Perinatal epidermal growth factor receptor blockade prevents peripheral nerve disruption in a mouse model reminiscent of benign world health organization grade I neurofibroma

Wu J, Crimmins JT, Monk KR, Williams JP, Fitzgerald ME, Tedesco S, Ratner N (2006). Am J Pathol, 168(5):1686-96
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Benign peripheral nerve tumors called neurofibromas are a major source of morbidity for patients with neurofibromatosis type 1. Some neurofibroma Schwann cells aberrantly express the epidermal growth factor receptor (EGFR). In a mouse model in which the CNPase promoter drives expression of human EGFR in Schwann cells, nerves develop hypertrophy, mast cell accumulation, collagen deposition, disruption of axon-glial interactions, characteristics of neurofibroma and are hypoalgesic. Administration of the EGFR antagonist cetuximab (IMC-C225) for 2 weeks beginning at birth in CNPase-hEGFR mice normalized all pathologies at 3 months of age as evaluated by hotplate testing or histology and by electron microscopy. Mast cell chemoattractants brain-derived neurotrophic factor, monocyte chemoattractant protein-1, and transforming growth factor-beta1, which may account for mast cell accumulation and fibrosis, were reduced by cetuximab. Later treatment was much less effective. A birth to 2-week pulse of cetuximab blocked hEGFR phosphorylation and Schwann cell prolifera-tion in perinatal mutant nerve, so CNPase-hEGFR Schwann cell numbers correlate with the cetuximab effect. A >250-fold enlarged population of EGFR(+)/p75(+) cells was detected in newborn Nf1(+/-) mouse nerves. These results suggest the existence of an EGFR(+) cell enriched in the perinatal period capable of driving complex changes characteristic of neurofibroma formation.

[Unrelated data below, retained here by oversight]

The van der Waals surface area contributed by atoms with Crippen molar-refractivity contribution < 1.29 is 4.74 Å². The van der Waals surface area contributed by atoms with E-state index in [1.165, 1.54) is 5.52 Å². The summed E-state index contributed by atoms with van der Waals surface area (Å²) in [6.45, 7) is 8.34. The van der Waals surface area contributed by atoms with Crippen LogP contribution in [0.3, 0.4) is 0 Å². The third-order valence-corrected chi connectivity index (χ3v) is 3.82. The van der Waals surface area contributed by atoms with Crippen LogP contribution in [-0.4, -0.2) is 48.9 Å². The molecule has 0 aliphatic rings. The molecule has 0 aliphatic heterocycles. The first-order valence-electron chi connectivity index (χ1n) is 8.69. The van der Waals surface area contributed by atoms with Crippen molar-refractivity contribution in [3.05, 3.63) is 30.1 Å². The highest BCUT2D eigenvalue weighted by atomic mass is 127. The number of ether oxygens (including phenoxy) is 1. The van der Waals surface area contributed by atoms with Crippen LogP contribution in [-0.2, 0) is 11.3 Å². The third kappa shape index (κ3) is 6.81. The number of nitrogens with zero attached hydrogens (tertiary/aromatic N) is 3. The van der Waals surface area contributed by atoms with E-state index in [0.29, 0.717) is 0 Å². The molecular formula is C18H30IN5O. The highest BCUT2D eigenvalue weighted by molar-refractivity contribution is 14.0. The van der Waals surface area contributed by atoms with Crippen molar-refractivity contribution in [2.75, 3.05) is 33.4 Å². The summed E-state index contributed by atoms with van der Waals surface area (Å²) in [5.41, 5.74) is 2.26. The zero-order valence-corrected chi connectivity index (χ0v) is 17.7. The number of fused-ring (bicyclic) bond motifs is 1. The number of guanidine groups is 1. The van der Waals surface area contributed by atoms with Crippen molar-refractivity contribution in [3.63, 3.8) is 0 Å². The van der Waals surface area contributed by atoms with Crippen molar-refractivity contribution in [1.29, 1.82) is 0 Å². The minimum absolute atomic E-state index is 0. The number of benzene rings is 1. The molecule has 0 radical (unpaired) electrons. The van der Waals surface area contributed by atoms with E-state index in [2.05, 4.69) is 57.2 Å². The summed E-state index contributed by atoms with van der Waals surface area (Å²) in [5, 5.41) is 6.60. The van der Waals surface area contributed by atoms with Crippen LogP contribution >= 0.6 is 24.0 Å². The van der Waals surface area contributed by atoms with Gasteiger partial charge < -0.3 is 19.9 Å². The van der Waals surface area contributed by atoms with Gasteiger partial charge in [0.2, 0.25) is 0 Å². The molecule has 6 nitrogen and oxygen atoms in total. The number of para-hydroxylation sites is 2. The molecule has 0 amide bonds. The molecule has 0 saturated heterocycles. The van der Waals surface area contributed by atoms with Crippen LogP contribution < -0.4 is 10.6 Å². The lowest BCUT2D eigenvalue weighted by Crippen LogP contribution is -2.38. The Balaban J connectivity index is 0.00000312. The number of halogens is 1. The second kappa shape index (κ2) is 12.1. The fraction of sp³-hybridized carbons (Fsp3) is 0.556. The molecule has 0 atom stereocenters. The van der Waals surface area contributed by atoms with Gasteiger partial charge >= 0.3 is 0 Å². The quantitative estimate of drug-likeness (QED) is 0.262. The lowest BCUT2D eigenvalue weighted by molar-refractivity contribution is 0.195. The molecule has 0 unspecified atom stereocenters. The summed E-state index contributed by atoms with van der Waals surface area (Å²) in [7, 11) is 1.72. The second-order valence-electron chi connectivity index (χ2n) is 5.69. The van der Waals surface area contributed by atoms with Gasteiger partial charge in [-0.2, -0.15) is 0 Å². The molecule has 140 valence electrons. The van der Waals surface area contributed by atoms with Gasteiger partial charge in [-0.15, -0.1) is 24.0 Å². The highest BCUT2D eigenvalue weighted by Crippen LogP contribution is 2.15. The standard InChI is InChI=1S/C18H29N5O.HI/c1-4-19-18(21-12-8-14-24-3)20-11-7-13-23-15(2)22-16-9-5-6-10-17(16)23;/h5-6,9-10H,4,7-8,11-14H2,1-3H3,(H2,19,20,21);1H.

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Posted on October 14, 2006
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